Pea-Shooting in Penistone

In the Middle Ages not everyone could afford a bow and arrow, so some poorer families became proficient with a pea shooter for self-defence. As Arnold de Boycott said in 1562 “Appen peas are cheaper than arrows and are easier to returne – some arrows gette stucke in things don’t they ande breake, but them peas don’t.”


Accuracy with a pea-shooter is difficult, but the Penistone Pea-Shooting Prize Contest celebrates this accuracy over varying distances. The contest dates back to the Wars of the Roses when young Alec Ramsbottom protected his house from 50 Lancastrian soldiers with only a pea-shooter and ten pods of peas. Ramsbottom’s technique was to fill his mouth with peas and then fire them out rapidly aiming at the mouths of the Lancastrians. He was so accurate that he succeeded in making each soldier swallow a pea; he then shouted “them’s plague peas them you Lanky bastards.” The soldiers retreated to the nearest stream where they tried to regurgitate the peas, believing them to be detrimental to their health. This is one of the first examples of psychological warfare known to historians.


Nowadays contestants don’t fire at Lancastrian tourists but they do fire at two inch high lead soldiers lined up on a shelf three feet from the ground. The distances vary from 10 feet to 12 yards. Each pea-shooter can only be a maximum of three feet in length and can’t be augmented by any devices that would increase the air pressure applied to the pea. “It must be all natural puff” says Robert Sidebottom the current chairman of the contest, “using good natural Yorkshire air.”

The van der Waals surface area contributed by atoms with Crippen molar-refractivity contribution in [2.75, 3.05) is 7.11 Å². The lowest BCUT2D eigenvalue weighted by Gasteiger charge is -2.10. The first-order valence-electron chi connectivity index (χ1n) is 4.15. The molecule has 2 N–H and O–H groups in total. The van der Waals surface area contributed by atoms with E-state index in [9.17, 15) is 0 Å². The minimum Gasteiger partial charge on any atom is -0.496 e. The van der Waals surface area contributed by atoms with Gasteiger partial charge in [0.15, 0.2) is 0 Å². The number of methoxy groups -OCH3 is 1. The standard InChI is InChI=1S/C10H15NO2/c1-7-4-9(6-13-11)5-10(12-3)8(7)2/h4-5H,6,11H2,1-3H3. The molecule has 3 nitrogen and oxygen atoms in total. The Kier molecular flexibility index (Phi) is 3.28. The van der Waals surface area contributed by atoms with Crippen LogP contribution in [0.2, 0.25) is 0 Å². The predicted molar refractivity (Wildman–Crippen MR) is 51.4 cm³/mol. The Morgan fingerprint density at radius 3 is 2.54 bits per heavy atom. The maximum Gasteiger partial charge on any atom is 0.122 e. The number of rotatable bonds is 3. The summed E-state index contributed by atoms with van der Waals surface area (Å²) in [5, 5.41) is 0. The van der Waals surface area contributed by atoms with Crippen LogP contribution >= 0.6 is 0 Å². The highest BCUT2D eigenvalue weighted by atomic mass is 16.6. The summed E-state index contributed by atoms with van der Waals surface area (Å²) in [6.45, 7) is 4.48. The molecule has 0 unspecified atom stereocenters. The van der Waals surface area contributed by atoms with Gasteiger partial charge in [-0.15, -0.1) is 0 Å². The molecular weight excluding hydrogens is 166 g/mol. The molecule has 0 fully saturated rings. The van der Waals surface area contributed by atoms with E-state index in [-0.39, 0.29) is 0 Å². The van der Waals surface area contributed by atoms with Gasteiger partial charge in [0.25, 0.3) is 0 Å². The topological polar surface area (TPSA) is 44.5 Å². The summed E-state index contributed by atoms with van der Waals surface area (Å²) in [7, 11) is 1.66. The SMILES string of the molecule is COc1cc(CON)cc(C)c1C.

Each competitor is allocated ten peas, dyed a colour that the contestant is completely unaware of beforehand, and has to knock down ten soldiers in one minute. If the judges find any undyed peas then the contest is over for that shooter. This dying rule was introduced after the Albert Stubbs Controversy of 1843, when Stubbs knocked down his soldiers really quickly, however when the judges picked up the peas for later use in the celebration lunch they found 33 peas. Under questioning, Stubbs admitted that he’d consumed five pods of peas before each round of the contest and was able to “returne them to my mouth withe easiness.” Stubbs was banned for life and was prevented from growing peas on his allotment by the local council.

This is an extract from the book 40 Humourous British Traditions by Julian Worker

Published by Julian Worker

Julian was born in Leicester, attended school in Yorkshire, and university in Liverpool. He has been to 94 countries and territories and intends to make the 100 when travel is easier. He writes travel books, murder / mysteries and absurd fiction. His sense of humour is distilled from The Marx Brothers, Monty Python, Fawlty Towers, and Midsomer Murders. His latest book is about a Buddhist cat who tries to help his squirrel friend fly further from a children's slide.

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